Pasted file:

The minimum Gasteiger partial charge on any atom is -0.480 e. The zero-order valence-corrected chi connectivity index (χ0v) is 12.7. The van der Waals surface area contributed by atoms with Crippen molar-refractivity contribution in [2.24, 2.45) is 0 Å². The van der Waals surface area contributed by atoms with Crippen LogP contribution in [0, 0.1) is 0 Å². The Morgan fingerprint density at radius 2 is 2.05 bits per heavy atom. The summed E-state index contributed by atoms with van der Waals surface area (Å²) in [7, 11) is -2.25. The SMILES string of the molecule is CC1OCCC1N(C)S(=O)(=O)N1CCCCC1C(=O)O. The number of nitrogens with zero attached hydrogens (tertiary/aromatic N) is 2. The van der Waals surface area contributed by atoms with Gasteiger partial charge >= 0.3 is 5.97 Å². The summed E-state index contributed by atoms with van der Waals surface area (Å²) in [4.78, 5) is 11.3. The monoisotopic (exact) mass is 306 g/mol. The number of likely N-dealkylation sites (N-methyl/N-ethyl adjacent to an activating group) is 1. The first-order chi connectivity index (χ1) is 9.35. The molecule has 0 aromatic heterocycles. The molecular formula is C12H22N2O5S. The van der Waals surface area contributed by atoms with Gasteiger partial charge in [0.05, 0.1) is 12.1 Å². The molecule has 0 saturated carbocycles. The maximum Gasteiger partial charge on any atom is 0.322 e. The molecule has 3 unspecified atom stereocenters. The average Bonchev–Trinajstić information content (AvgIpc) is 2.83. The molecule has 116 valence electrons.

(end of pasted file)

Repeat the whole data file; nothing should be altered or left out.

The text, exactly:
The minimum Gasteiger partial charge on any atom is -0.480 e. The zero-order valence-corrected chi connectivity index (χ0v) is 12.7. The van der Waals surface area contributed by atoms with Crippen molar-refractivity contribution in [2.24, 2.45) is 0 Å². The van der Waals surface area contributed by atoms with Crippen LogP contribution in [0, 0.1) is 0 Å². The Morgan fingerprint density at radius 2 is 2.05 bits per heavy atom. The summed E-state index contributed by atoms with van der Waals surface area (Å²) in [7, 11) is -2.25. The SMILES string of the molecule is CC1OCCC1N(C)S(=O)(=O)N1CCCCC1C(=O)O. The number of nitrogens with zero attached hydrogens (tertiary/aromatic N) is 2. The van der Waals surface area contributed by atoms with Gasteiger partial charge >= 0.3 is 5.97 Å². The summed E-state index contributed by atoms with van der Waals surface area (Å²) in [4.78, 5) is 11.3. The monoisotopic (exact) mass is 306 g/mol. The number of likely N-dealkylation sites (N-methyl/N-ethyl adjacent to an activating group) is 1. The first-order chi connectivity index (χ1) is 9.35. The molecule has 0 aromatic heterocycles. The molecular formula is C12H22N2O5S. The van der Waals surface area contributed by atoms with Gasteiger partial charge in [0.05, 0.1) is 12.1 Å². The molecule has 0 saturated carbocycles. The maximum Gasteiger partial charge on any atom is 0.322 e. The molecule has 3 unspecified atom stereocenters. The average Bonchev–Trinajstić information content (AvgIpc) is 2.83. The molecule has 116 valence electrons.